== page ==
Last week, I wrote about the relocation (often called “emigration”) of Americans to other nations, not as short-term tourists, but as residents. I did not focus that essay on the general public, but on those who already have an interest in relocation outside their home nation, whether “home” is the US or any other nation. Everyone is welcome, but these are the people I am talking to now.
I am now going to follow-up with a series of short posts, each dealing with one or two suggestions for consideration by potential relocators. Having lived in several nations and worked in more than forty over the last 45 years, they reflect my personal observations and experiences.
They may or may not be appropriate for you and they are not meant to be exhaustive. They are meant as food for thought. Just take each one, roll it around in your head, and think about it. You can’t lose. If you are going to relocate for a number of years to another nation, you will be taking many, many steps. Don’t get hung up on one step. Just consider it. And if you follow my posts to come, I will share as many as I can, each derived from my 45 years of experience working professionally and often living in more than forty nations outside my home nation.
Choosing which nation or nations to consider for relocation can be a real challenge. There are so many possibilities and so few of us have sufficient experience or current information to make it easy to select. I emphasize “current” because the world is changing so rapidly that an experience of even five years ago in another nation may not adequately describe it today.
But most of the time, you will have no real living experience in your list of possible nations. Then the danger (and it is real) is that you will have images of those nations based on articles or books or movies you may have read or seen in the past that no longer reflect reality. Added to this is the simple fact that most media, including the Internet, focus on problems or crises that may reflect a portion of reality for a moment, but do not really represent the nation and what it is like to live there over time. Finally, too much of the “information” out there is commercially-biased and wants to sell you something. Be prepared to discard out-of-date or biased information quickly as you come across it…and you will.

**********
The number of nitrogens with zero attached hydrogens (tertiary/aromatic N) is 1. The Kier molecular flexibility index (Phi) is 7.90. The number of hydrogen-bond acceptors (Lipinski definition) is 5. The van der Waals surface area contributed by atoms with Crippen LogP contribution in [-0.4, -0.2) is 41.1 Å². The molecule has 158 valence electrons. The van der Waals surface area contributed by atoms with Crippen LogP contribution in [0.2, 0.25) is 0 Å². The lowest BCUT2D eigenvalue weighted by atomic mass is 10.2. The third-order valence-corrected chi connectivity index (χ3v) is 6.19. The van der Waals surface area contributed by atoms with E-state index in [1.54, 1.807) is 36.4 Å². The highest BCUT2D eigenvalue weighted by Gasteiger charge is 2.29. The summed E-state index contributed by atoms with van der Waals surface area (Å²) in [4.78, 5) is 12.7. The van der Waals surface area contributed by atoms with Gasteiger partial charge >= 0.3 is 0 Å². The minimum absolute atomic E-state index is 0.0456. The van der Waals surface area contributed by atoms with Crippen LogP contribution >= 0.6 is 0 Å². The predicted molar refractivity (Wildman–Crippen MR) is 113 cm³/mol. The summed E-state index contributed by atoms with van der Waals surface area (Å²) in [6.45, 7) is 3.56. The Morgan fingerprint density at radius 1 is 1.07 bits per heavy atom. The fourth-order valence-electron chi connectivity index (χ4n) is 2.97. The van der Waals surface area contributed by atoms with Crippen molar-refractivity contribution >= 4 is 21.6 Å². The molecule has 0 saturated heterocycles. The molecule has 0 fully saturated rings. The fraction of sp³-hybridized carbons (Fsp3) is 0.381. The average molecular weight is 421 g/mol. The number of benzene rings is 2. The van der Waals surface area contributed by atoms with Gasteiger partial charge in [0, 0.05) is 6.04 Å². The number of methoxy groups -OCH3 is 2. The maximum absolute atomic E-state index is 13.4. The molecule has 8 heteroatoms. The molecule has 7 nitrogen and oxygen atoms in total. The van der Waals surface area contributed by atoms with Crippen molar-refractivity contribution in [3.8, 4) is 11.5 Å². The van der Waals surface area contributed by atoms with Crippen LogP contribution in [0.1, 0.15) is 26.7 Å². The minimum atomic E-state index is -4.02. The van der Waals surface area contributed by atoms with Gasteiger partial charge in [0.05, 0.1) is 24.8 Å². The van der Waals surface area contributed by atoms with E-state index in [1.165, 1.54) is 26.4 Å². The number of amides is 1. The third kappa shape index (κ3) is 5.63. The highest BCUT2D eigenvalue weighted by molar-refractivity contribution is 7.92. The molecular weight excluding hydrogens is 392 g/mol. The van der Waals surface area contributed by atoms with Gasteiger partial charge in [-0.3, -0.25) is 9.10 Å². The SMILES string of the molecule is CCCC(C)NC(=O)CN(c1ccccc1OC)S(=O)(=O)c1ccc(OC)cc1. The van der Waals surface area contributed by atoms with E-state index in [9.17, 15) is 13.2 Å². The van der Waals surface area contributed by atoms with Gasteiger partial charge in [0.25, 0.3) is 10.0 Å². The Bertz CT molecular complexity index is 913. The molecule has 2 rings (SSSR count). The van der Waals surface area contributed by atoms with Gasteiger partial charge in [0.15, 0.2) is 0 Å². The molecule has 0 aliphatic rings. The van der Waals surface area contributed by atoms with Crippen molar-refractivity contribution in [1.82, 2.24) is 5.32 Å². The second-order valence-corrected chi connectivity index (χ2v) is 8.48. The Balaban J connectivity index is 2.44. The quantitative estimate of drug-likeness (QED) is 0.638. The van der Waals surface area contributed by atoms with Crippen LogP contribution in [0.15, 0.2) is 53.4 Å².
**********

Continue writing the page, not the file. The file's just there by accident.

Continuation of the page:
Okay, so what is one factor to consider in choosing a potential new home? Today, I will focus on nations that are “emerging”, as opposed to the so-called “advanced” nations. One factor that was important to me, but is usually never considered by most relocators is the size of the nation, literally.
I prefer a nation where I can set off by car shortly after dawn and arrive pretty much anywhere I want to go in the nation before the sun sets.
Why? Well, it’s nice to be able to get to know your new nation easily, whenever you want to, without having to set aside a week or more to do it. And if I have two days, it’s also nice to be able to set out early on a Saturday morning, drive four or five hours, have lunch at my destination, spend the afternoon and evening doing and seeing whatever there is to do and see, stay overnight, take Sunday morning to check out things I heard about on Saturday, eat a leisurely lunch if I want to, then head home and get back before dark. Four or five weekend trips and I have an idea of where I want to spend more time and I already have a better understanding of the nation. It works that way too for people checking out a nation for the first time to see if they’d like to live there. But this is not the reason why I chose this as a factor for my relocation.